High-Trust Culture, #2: Invest in Respect
January 9, 2014 /LinkedIn/ – Personal integrity is the foundation of trust in any organization. It’s the pervasive sense that people will do what they say they’re going to do, and that their actions consistently reflect their principles and character.
Integrity, then, is an internal cornerstone of trust. But leaders should also be looking to spur the outward growth of trust across an organization. The way to do that is by practicing the art of respect.
Respect is, in some sense, the currency of trust – the way it’s exchanged and circulated among people. It’s any easy concept to pay lip service to, but like any facet of behavior and attitude, respect requires focus, awareness, and practice. Leaders show and encourage respect when they empower team members, celebrate their contributions, and help them learn from missteps.
You’ll know you’ve got a high-trust organization when you find leaders showing respect to people at every level, especially those from whom they stand to gain the least. Does a CEO view a receptionist as “help,” or as a team member who may rise through the ranks with the memory of being treated well by the chief? Do vice presidents seek out feedback from people well outside their inner circle – and act on it? Do executives remember colleagues’ names, and the names of their partners and children – not because they’ve memorized them to score points, but because they actually care?
With these ideas in mind, here are a few guidelines for creating an atmosphere of respect, where trust can grow and thrive.
1) Positive always beats negative. Steer clear of attacks, sniping, and even trash-talking the competition. Going negative reveals a general lack of respect and self-control. Your culture will be better served by celebrating what your own team is doing than by tearing down the competition. If you talk behind someone’s back, your team will start to wonder what you’re saying about them when they’re not around. Honoring those not present is a good way to show respect for those who are. As described below, it’s not that you have to be all smiles all the time, but that when things get tough, you don’t give in to the devil on your shoulder. Evenfiring, handled properly, can be done in a way that demonstrates respectful treatment of those who will do better elsewhere.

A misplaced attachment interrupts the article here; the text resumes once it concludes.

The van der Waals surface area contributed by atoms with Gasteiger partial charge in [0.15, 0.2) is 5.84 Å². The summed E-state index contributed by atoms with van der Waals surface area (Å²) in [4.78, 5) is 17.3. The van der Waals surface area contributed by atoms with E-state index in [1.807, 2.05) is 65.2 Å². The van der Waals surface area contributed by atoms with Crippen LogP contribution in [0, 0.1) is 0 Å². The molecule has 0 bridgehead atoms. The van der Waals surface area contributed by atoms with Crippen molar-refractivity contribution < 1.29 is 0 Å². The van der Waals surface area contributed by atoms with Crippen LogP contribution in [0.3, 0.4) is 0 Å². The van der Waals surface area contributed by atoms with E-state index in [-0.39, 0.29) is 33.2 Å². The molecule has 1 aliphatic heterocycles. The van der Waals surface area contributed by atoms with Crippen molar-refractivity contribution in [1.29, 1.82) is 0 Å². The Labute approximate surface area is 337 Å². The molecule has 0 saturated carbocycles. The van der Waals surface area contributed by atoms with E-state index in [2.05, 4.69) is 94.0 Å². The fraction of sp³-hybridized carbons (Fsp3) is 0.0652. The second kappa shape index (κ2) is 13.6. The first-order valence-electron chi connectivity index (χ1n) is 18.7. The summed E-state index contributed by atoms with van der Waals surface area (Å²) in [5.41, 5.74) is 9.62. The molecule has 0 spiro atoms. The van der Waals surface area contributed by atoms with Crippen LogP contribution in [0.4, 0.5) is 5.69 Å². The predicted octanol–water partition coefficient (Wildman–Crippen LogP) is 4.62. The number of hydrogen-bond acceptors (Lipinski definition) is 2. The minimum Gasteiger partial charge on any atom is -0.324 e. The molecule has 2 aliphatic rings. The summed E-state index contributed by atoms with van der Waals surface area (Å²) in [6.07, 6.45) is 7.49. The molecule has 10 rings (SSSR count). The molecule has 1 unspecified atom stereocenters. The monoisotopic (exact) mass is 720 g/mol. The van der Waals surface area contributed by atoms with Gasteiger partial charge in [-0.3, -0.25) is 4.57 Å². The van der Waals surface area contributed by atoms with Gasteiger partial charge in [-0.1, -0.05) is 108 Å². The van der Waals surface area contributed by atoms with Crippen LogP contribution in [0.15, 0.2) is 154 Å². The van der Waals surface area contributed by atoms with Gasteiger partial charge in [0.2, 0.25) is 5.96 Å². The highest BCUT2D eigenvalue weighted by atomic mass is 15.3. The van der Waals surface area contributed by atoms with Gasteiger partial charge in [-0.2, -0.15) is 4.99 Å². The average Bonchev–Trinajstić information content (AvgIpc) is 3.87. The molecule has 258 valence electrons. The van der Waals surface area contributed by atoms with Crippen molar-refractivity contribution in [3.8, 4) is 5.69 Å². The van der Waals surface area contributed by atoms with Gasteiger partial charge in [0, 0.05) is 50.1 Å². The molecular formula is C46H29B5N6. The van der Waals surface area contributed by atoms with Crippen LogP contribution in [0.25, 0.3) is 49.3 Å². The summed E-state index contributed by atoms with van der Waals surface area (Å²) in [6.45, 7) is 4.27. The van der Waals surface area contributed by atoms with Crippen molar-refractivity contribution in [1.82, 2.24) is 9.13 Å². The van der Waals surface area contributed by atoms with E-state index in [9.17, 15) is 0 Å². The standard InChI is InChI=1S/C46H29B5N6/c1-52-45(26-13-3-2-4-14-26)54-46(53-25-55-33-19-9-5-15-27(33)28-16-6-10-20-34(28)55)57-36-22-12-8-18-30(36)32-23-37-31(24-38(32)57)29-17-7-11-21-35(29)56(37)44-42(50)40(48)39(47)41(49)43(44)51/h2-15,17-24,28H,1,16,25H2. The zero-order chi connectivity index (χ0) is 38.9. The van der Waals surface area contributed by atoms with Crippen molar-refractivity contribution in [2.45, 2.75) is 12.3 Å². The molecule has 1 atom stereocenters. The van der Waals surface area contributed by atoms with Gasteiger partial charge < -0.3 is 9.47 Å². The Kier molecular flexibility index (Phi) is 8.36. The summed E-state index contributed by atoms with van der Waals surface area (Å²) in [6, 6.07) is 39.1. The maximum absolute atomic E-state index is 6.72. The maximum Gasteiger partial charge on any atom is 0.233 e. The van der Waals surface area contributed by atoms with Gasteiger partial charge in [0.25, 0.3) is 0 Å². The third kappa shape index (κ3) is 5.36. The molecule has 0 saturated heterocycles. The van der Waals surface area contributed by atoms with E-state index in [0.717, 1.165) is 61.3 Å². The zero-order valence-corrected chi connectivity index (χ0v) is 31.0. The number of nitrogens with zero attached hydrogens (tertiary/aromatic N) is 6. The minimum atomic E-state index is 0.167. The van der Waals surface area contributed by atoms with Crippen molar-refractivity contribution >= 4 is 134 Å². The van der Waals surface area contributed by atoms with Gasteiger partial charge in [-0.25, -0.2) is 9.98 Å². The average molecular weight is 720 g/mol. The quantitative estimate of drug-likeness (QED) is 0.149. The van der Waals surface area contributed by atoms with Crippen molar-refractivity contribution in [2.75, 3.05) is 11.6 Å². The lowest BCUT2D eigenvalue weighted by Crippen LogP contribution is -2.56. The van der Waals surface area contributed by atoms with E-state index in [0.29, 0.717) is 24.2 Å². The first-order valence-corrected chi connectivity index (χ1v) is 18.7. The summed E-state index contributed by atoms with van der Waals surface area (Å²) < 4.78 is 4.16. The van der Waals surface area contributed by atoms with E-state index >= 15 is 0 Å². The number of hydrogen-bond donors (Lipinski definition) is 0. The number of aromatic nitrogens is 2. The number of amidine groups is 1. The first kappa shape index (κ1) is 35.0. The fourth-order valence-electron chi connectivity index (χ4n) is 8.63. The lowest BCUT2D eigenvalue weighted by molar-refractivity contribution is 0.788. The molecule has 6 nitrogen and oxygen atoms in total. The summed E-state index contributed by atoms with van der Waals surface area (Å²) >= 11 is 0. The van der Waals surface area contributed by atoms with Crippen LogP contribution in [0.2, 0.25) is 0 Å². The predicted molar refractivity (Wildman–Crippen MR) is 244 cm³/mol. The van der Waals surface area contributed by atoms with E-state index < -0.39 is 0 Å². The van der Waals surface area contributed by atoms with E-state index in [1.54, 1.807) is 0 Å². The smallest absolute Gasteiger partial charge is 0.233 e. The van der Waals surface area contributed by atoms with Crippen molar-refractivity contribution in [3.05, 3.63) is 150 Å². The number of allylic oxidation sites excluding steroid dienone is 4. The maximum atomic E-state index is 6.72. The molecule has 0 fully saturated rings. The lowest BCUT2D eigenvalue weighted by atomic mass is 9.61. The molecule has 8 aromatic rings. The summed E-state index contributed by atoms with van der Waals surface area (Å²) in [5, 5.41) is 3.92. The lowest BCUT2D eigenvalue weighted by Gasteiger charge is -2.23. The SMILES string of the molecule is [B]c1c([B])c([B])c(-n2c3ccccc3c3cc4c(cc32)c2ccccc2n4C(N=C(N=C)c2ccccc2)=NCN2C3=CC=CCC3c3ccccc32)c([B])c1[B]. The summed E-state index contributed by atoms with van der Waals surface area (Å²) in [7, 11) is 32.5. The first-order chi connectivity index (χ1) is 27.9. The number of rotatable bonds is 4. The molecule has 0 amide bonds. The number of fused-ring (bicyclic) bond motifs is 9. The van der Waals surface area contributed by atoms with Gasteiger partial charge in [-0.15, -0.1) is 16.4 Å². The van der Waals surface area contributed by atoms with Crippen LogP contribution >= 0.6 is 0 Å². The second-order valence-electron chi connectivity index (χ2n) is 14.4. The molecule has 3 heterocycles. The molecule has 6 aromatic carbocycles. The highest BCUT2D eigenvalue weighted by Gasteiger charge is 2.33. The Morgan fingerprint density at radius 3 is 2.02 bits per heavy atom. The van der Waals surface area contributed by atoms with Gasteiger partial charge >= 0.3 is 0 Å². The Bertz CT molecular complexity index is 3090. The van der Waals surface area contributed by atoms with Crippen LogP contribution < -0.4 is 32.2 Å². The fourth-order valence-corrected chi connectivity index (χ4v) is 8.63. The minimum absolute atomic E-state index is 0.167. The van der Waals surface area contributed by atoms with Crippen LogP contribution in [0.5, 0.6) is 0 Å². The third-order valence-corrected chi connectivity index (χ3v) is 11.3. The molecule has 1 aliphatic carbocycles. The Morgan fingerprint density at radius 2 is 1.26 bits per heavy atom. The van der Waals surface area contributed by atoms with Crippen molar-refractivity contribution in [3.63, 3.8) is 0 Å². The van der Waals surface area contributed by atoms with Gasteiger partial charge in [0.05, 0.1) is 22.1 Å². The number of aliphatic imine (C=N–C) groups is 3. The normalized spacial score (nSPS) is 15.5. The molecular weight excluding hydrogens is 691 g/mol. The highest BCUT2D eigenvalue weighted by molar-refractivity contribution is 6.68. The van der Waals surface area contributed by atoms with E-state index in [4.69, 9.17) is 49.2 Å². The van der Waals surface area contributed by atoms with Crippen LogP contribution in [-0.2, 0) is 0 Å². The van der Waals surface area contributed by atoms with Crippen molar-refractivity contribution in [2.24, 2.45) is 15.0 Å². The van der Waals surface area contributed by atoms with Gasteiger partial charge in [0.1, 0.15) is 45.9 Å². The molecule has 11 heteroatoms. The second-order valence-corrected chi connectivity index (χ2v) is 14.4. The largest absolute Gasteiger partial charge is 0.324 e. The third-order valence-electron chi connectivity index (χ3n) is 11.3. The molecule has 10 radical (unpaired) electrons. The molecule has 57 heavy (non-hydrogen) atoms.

2) Respect is an investment. Nothing yields greater dividends in team coherence, employee satisfaction, and organizational momentum than advancing the best interests of the people you work with. Leaders know that as an organization’s reputation for respecting everyoneexpands, so will general trust levels. More trust means fewer politics and personal agendas – and without those, people are more productive, more satisfied, and more likely to come up with and execute new ideas.
3) Root out disrespect. Just as respect can be contagious, disrespect can be a contagion: once it breaks out in a few places, it can begin to spread. You can lose key team members and organizational stability, leaving the business limping for years to come. Vigilant leaders are always looking to nip disrespectful practices in the bud. That means no tolerance for talking behind people’s backs, letting problems fester, or failing to give people the feedback they need to improve.
4) Respect isn’t the same as being nice. Showing respect means far more than being polite or deferential. Indeed, disagreement is key to great decision-making, and people in high-trust organizations feel secure in their ability to disagree – in part because they know how to disagree with respect. There’s an art to expressing a contrary viewpoint without making it personal or petty.
One of the most effective leaders I’ve worked with used this principle by starting any disagreement with a “capture” of the other person’s point of view. He would begin by stating, “If I understand what you’re saying…” and then describe the opposing viewpoint to that person’s satisfaction (he could often say it better than they had). Then he’d continue, graciously, “But another way to look at this is…” He knew it was respectful to listen carefully to his interlocutor so he could summarize the person’s position – but he also knew it was an effective way to disagree.
A vibrant atmosphere of trust is one in which colleagues are constantly showing respect to, and earning it from, one another. Respect starts with the example of an organization’s leaders, but it isn’t a ‘trickle down’ system; in a trust-driven culture, respect is prized at every level. If it sounds difficult, that’s because it is. Building a culture of respect is a long-term commitment. But it’s one that will pay off big – on the bottom line, the top line, and every line in between.
By Joel Peterson
Next: Empowerment is the life force of trust
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